“When we got the lorry back to Shropshire, I realised I had seen the AEC before in the guise of a bulk tipper. It had been exhibited as a tipper around the time of the millennium by Harry Holmes. Enthusiast Ray Banner also owned the lorry at one point.” 

Although the Marshal was in fair condition given its age, Lewis remembers that it still required some work. “We had to weld-up the cab, as one of the doors had gone,” he recalls. “This was quite common with 1970s lorries. The cab had also been replaced at some point with an ex-army cab. I don’t know who carried out the work, but I did have some original photos and noticed there were a few differences between the original and current cabs. We also came across some khaki paint when we were rubbing down the paintwork. Fortunately, the floor was in good condition, which saved a lot of work.”

fine 1972 example

A bit spartan by modern standards, but the Ergonomic cab gives a superb view of the road.

Mechanically, there were also some issues, and the lorry’s engine had been replaced. “Geoff Newsome had taken out the old engine, and fitted a new one,” Lewis recalls. “The story goes, he was coming back from a show and the power steering pipe broke. Luckily, he was only 20 miles from home, because the engine then seized up.

“Apparently, what had happened was that the power steering gear on the end of the pump had split and come out through the engine casing. Luckily, one of Geoff’s friends had recently acquired an AEC fire appliance. He was only interested in the cab, and Geoff was able to come to an arrangement for the engine. This was a good bit of business, as the engine only had 16,000 miles on the clock.”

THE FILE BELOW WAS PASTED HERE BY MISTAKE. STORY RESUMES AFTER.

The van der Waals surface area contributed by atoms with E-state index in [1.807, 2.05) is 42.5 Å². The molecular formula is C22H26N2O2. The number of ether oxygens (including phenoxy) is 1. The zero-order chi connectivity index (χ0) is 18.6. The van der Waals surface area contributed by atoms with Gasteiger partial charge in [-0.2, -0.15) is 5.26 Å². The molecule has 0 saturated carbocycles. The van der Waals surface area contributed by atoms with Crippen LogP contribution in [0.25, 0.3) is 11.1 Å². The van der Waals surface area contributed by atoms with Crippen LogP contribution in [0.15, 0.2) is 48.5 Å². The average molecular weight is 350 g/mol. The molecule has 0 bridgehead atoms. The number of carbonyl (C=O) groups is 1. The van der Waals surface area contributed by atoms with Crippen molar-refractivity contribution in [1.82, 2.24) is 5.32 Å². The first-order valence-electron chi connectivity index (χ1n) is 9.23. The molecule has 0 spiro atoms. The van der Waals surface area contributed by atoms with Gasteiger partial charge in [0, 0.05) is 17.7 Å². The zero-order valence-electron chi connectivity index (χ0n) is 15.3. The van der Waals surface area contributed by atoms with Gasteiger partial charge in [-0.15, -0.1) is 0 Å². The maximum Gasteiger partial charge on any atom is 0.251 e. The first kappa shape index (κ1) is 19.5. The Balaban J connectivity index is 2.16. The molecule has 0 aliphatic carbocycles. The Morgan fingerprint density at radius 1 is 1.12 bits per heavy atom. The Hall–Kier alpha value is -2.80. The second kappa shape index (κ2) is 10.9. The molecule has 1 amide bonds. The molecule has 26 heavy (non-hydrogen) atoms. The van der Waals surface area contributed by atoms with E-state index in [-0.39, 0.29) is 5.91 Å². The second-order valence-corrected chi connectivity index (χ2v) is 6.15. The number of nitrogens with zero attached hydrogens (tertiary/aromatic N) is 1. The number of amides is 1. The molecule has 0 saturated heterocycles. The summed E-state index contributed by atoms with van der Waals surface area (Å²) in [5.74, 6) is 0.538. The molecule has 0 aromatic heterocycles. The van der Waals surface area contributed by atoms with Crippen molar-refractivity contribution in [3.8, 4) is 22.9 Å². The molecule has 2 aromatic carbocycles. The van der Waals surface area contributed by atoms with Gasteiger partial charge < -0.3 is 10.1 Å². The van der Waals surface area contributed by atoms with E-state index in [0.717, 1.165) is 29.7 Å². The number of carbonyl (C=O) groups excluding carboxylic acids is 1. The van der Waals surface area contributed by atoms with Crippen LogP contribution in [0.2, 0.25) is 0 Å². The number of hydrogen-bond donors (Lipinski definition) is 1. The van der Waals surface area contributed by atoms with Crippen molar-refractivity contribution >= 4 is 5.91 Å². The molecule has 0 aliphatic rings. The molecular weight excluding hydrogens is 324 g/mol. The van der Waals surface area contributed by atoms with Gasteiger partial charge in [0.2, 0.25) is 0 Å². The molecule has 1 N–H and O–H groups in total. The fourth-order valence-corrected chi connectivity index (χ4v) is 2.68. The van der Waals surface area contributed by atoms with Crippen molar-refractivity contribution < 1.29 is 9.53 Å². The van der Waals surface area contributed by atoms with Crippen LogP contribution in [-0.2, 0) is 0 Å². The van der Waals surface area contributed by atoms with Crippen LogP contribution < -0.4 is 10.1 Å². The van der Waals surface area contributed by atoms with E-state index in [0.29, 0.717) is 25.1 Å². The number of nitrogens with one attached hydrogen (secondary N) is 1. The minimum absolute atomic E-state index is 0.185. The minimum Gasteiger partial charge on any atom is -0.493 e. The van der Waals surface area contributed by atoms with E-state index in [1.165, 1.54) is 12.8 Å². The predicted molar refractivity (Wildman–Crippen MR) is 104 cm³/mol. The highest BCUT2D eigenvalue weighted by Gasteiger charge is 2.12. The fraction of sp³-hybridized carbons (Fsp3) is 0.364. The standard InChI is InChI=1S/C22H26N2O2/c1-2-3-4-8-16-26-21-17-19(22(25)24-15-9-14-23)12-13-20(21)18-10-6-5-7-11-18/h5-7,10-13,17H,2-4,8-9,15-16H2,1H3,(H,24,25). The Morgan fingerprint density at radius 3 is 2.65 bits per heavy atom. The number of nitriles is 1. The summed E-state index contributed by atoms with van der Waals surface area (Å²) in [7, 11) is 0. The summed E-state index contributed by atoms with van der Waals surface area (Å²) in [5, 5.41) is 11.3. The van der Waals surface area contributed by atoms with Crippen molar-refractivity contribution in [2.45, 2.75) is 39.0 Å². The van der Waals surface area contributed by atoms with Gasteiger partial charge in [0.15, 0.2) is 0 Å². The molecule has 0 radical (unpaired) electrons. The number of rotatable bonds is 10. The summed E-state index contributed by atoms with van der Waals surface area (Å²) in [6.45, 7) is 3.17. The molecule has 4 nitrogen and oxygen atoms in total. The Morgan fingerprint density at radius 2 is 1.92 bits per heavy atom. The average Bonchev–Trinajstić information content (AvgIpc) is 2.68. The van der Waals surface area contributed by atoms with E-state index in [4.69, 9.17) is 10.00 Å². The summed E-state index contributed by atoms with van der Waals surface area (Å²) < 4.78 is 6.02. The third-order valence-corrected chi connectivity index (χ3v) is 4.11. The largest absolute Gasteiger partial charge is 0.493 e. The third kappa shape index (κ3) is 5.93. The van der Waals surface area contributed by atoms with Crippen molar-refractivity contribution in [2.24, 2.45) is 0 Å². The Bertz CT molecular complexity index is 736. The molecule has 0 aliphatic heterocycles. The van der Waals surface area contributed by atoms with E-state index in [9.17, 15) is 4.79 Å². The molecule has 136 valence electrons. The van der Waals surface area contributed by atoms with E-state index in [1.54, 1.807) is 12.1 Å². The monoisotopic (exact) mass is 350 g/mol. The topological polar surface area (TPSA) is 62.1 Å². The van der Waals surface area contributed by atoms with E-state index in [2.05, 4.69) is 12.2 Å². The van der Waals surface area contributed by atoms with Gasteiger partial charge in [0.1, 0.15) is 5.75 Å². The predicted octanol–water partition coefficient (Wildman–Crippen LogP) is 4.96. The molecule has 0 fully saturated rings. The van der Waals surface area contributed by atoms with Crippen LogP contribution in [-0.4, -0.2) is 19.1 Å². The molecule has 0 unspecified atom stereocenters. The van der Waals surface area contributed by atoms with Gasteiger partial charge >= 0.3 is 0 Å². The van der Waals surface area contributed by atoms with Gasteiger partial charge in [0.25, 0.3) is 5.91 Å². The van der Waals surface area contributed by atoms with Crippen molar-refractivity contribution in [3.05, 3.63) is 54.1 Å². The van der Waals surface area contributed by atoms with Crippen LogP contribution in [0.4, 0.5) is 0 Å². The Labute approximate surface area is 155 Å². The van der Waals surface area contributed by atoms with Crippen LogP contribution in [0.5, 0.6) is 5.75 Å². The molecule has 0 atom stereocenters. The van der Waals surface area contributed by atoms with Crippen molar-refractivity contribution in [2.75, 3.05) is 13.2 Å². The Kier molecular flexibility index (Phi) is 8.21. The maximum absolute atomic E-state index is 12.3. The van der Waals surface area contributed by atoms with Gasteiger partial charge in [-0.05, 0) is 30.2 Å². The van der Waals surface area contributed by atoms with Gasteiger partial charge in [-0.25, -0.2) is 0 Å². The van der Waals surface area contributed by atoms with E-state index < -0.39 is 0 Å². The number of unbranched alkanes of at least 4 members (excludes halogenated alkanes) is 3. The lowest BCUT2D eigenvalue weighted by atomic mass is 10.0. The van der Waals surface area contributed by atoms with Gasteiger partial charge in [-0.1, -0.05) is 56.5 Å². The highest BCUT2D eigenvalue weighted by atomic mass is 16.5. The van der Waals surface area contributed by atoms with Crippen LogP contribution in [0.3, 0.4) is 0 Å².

The last Marshal lorry CA Weaver ran for commercial purposes was parked up in 1989. “Looking back, the Marshal was OK to drive, if a bit on the slow side,” said Lewis. “The lorry could also have issues with the transmission, particularly if a driver was new to the vehicle and a bit clumsy with gear changes. The casing was only made of alloy and there were just two bolts holding it to the side of the engine. If one of the bolts worked loose or came out, it would sometimes break off when you were trying to make a gear change, and the gear stick would disappear down the hole. The lorry would then come to a grinding halt, which happened several times.”

Lewis has been involved with transport for over 40 years, and still likes a turn behind the steering wheel.

That said, Lewis has good memories working with British lorries. “We were generally happy to use British made lorries but, by the end of the 1970s, most hauliers were switching to the likes of Volvo, and we eventually followed suit. Fortunately, there are plenty of British lorries still kicking around, and we see our fair share on club road runs.”

Lewis is a big fan of vintage vehicle shows and has been involved with COSSES since the early 1970s. “I haven’t missed many shows down the years,” he said. “My father used to take me when I was very young, back in the days when the annual rally was held just up the road at Church Stretton. I am now commercial vehicle section secretary, responsible for running the annual road runs.”

The annual show was cancelled for two years due to Covid restrictions, but the club committee was determined to celebrate the club’s 60th anniversary in 2021. “I organised two runs over the weekend,” Lewis recalls. “The drive up to the Ponderosa café near Horseshoe Pass by Llangollen, was a great success. The round trip came to 81 miles, and 33 entrants took part. On the second day we went via Wrexham and Whitchurch, to the Midway Truck Stop at Prees Heath. We came back down the A41 to Newport before heading home. The weather stayed fair, and everybody had a good time.”

Lewis behind the wheel of RTD 680L. A lot of the local roads are single lane only, and lorries can be a real handful, particularly during the winter months.

As we were finishing, I asked Lewis what 70 years in haulage meant to the Weaver family. “A lot of history, because we’ve done many different jobs over the years and I’ve learnt what it takes to organise things properly,” he said. “This really was a family affair, and my father never fully retired. He drove his Volvo lorry until he was 82, even doing the occasional trip to London.

“I enjoyed a lot of the commercial vehicles we used in the business, but don’t get so much driver satisfaction out of newer types like my Volvo FM. I’ll certainly keep the Marshal because that was my father’s favourite lorry and I intend to keep driving for the foreseeable future.”  

This features comes from the latest issue of Heritage Commercials, and you can get a money-saving subscription to this magazine simply by clicking HERE